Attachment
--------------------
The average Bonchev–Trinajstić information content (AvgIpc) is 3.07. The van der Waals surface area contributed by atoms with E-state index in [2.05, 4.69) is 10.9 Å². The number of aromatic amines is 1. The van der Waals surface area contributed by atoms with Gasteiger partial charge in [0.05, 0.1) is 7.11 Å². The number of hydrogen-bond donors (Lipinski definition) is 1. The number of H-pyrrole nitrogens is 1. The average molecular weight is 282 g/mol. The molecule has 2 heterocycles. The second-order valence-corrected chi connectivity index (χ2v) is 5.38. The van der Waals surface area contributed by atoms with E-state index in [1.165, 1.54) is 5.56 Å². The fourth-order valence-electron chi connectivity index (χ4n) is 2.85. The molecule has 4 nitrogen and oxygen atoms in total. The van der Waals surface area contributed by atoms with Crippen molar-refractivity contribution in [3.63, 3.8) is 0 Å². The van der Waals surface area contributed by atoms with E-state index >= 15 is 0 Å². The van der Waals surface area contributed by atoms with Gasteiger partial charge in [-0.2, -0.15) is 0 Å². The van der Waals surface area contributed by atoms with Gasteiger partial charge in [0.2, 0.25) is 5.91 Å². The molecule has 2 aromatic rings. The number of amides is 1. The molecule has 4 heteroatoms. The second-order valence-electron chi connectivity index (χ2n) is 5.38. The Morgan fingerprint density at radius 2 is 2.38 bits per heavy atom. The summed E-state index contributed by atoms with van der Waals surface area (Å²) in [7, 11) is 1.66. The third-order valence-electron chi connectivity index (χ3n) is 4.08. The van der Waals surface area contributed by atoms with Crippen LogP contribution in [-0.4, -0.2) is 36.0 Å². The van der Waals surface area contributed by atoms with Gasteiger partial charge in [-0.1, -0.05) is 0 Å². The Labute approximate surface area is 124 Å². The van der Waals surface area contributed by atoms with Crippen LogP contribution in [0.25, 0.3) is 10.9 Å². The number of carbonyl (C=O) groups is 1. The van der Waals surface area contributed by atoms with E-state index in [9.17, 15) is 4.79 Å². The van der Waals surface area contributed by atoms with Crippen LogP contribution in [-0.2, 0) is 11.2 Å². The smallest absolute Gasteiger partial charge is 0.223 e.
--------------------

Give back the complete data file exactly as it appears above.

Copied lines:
The average Bonchev–Trinajstić information content (AvgIpc) is 3.07. The van der Waals surface area contributed by atoms with E-state index in [2.05, 4.69) is 10.9 Å². The number of aromatic amines is 1. The van der Waals surface area contributed by atoms with Gasteiger partial charge in [0.05, 0.1) is 7.11 Å². The number of hydrogen-bond donors (Lipinski definition) is 1. The number of H-pyrrole nitrogens is 1. The average molecular weight is 282 g/mol. The molecule has 2 heterocycles. The second-order valence-corrected chi connectivity index (χ2v) is 5.38. The van der Waals surface area contributed by atoms with E-state index in [1.165, 1.54) is 5.56 Å². The fourth-order valence-electron chi connectivity index (χ4n) is 2.85. The molecule has 4 nitrogen and oxygen atoms in total. The van der Waals surface area contributed by atoms with Crippen molar-refractivity contribution in [3.63, 3.8) is 0 Å². The van der Waals surface area contributed by atoms with E-state index >= 15 is 0 Å². The van der Waals surface area contributed by atoms with Gasteiger partial charge in [-0.2, -0.15) is 0 Å². The van der Waals surface area contributed by atoms with Gasteiger partial charge in [0.2, 0.25) is 5.91 Å². The molecule has 2 aromatic rings. The number of amides is 1. The molecule has 4 heteroatoms. The second-order valence-electron chi connectivity index (χ2n) is 5.38. The Morgan fingerprint density at radius 2 is 2.38 bits per heavy atom. The summed E-state index contributed by atoms with van der Waals surface area (Å²) in [7, 11) is 1.66. The third-order valence-electron chi connectivity index (χ3n) is 4.08. The van der Waals surface area contributed by atoms with Crippen LogP contribution in [-0.4, -0.2) is 36.0 Å². The van der Waals surface area contributed by atoms with Gasteiger partial charge in [-0.1, -0.05) is 0 Å². The Labute approximate surface area is 124 Å². The van der Waals surface area contributed by atoms with Crippen LogP contribution in [0.25, 0.3) is 10.9 Å². The number of carbonyl (C=O) groups is 1. The van der Waals surface area contributed by atoms with E-state index in [9.17, 15) is 4.79 Å². The van der Waals surface area contributed by atoms with Crippen LogP contribution in [-0.2, 0) is 11.2 Å². The smallest absolute Gasteiger partial charge is 0.223 e.